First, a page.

In times like these, the big office in the Kremlin can be a lonely place. The grave responsibilities that fall on the leader of the whole Marxist-Leninist world set him apart, and today, as the inscrutable Poles continue to behave so boorishly, Leonid I. Brezhnev, general secretary of the Communist Party of the Soviet Union and president of the Supreme Soviet of the U.S.S.R., is a man alone.
One sees Tass releasing dramatic photographs of the great man pensively walking his hound in Gorky Park or framed in a Kremlin doorway, enhaloed by gentle light, brooding over the fiend Walesa and the Polish trade unionists. For Brezhnev to be up against the workingman is irony indeed. After all, he is honored as a hero of socialist labor almost annually.
As things continue to smolder for his Marxist-Leninist custodians in Warsaw, does Brezhnev spend whole nights on his knees beseeching Divine guidance as did, according to legend, our own President William McKinley before ending the Philippine Revolt of 1899? Doubtless there are Americans who find such loon speculations plausible. Think of Cyrus Vance. When he was secretary of state, he notified us that Brezhnev and President Carter shared "similar dreams of aspirations about the most fundamental issues."
This temptation to empathize chummily with our Soviet friends is almost a genetic defect in American statesmen. Just last week, Sen. Charles Percy returned from a series of meetings in Moscow where he, like so many Yankee pols before him, presented himself as a hail-fellow-well-met to the agape Russians. Naturally, he got into several "dreams-and-aspirations" palavers, the most memorable being with Defense Minister Dimitri Ustinov, "Conqueror of Afghanistan" and a Politburo member in good standing. According to my spies, the senator was overflowing with talk about future generations of Ustinovs and Percys living in mellow harmony. The Russians love to indulge in these sentimental orgies about future generations. But without garrulous American pols who have yet to hear the clanking of hostile Russian tanks, the Soviets' opportunities to blubber would be sadly diminished. Still, what of Poland?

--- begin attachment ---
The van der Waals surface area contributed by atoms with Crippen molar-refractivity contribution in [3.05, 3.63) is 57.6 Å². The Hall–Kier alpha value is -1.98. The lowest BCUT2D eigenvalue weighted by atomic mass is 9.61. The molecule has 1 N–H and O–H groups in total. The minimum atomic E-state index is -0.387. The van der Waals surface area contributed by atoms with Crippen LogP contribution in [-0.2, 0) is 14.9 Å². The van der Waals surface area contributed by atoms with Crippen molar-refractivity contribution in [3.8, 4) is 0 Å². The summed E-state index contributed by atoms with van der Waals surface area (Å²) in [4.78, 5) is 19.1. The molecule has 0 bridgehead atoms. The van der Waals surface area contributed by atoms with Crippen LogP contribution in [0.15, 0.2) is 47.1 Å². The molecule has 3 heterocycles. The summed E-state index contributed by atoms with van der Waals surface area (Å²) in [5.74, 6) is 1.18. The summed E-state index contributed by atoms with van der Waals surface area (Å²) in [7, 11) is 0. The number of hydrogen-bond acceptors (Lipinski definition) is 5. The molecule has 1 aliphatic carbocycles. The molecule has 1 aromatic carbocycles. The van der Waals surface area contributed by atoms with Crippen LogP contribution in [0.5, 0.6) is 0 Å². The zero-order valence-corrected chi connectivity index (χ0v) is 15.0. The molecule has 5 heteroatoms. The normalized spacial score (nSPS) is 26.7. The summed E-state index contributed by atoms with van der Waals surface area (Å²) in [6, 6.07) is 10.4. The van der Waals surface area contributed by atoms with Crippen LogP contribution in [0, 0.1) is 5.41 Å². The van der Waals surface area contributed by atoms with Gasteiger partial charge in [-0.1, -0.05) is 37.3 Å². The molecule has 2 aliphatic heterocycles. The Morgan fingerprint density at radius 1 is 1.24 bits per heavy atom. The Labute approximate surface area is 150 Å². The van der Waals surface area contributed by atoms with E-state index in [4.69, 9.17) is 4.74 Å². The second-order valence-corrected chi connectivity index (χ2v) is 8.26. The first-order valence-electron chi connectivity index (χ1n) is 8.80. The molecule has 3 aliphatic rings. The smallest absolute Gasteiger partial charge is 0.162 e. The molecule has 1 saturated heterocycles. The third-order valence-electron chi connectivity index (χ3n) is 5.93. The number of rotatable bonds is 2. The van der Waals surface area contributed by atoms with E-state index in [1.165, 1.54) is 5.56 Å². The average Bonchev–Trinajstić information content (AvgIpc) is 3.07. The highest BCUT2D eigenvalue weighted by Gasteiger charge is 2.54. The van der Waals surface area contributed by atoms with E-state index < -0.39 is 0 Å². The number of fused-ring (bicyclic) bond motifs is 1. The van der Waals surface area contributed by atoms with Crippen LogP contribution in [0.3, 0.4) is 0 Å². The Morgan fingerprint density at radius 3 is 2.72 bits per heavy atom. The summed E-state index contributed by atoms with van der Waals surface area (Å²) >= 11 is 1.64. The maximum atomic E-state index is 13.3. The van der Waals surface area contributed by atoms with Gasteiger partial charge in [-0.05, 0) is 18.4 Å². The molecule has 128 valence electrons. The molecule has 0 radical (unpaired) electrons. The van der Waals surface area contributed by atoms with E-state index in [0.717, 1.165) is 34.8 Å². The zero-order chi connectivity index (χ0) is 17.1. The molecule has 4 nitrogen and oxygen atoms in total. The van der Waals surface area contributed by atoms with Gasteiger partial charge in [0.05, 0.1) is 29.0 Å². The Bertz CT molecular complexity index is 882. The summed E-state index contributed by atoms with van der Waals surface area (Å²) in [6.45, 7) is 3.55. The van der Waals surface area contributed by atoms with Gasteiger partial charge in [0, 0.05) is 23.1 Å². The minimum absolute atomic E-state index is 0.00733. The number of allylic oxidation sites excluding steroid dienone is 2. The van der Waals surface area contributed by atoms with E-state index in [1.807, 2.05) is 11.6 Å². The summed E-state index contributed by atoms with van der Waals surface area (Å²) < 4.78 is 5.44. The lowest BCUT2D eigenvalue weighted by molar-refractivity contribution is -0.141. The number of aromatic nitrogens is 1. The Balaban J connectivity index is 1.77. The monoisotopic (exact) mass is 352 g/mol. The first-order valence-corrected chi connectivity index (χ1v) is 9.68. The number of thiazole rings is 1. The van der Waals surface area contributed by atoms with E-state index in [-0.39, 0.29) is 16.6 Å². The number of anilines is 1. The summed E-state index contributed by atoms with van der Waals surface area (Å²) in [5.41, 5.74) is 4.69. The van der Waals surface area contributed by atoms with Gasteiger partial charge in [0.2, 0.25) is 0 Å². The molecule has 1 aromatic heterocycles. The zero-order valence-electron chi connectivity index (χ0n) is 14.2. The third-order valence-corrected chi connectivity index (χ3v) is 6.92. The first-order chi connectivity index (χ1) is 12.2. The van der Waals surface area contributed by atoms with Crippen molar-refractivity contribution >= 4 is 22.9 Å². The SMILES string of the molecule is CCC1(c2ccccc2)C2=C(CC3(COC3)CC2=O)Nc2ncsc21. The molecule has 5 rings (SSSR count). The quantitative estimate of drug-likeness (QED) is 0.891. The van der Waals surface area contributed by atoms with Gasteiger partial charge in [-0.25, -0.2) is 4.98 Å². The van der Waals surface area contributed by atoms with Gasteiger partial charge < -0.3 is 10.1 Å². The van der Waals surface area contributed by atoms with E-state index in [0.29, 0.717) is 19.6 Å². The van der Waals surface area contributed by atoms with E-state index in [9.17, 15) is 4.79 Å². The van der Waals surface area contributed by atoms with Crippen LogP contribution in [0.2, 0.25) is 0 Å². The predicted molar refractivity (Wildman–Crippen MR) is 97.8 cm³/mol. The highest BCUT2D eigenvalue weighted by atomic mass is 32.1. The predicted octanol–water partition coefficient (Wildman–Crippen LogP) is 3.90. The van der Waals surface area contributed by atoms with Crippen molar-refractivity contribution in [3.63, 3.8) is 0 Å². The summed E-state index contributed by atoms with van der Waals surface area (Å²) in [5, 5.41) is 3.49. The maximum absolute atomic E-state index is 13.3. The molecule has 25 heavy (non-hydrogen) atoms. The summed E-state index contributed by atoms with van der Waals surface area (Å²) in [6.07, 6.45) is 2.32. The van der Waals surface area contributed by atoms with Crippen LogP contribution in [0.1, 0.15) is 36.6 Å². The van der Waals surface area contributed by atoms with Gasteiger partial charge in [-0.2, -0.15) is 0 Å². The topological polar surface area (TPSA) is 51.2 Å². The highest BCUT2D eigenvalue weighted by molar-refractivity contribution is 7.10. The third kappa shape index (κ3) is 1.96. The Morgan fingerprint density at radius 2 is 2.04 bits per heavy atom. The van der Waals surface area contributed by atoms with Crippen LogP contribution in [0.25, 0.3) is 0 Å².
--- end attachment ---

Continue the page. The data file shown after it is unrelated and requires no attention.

Well, as Percy was ingratiating himself to our Soviet friends, Defense Minister Ustinov was seeing to it that Russian armor was greased and oiled. The Polish border was about to be sealed off in the west by the East Germans and in the east by the Russians. The Polish government received warnings against unruliness from East Germany, and soon the Russians chimed in. Forty-one years ago, the Germans and the Russians addressed the Poles in similar terms, and in time Winston Churchill broadcast to the world that "Poland has again been overrun by two of the Great Powers which held her in bondage for 150 years, but were unable to quench the spirit of the Polish nation. The heroic defense of Warsaw shows that the soul of Poland is indestructible, and that she will rise again like a rock, which may for a time be submerged by a tidal wave, but which remains a rock."
Is the Polish rock again to be submerged? How many Germans will escort the Russians from the west? How many Russians will come in from the east? Surely it is questions of this sort that now engage Brezhnev. Will he need 30 divisions? The Poles, let us remember, have been gathering clubs and chains for months. They are not to be taken lightly. And which country will the Soviet soldiers be told they are liberating? Israel? Czechoslovakia? Chile? During the 1968 invasion of Czechoslovakia, some Soviet troops thought they were headed for Egypt. Perhaps this time they will think they are headed for Chicago, Ill., where there are a lot of angry Poles.
This is something Brezhnev ought to ponder. After four years of McGovernites in high places, the United States admittedly is not the military counterweight it once was, but the American citizenry's old vigilance and pride have returned. It would be best for the Kremlin to give Americans time to cool off.
Continuing to harass Poland is only going to make Americans generous toward the Pentagon, something the Soviets want to avoid. Moreover, an invasion will certainly provoke a tightly coordinated worldwide effort to isolate Moscow, another of the things the Soviets want to avoid. Imagine their problems if no Soviet goods could be moved outside their realm. No goods could enter. Soviet ships and planes would be left unattended, no bank drafts honored, no Telexes, nothing. The Kremlin could be lonelier still.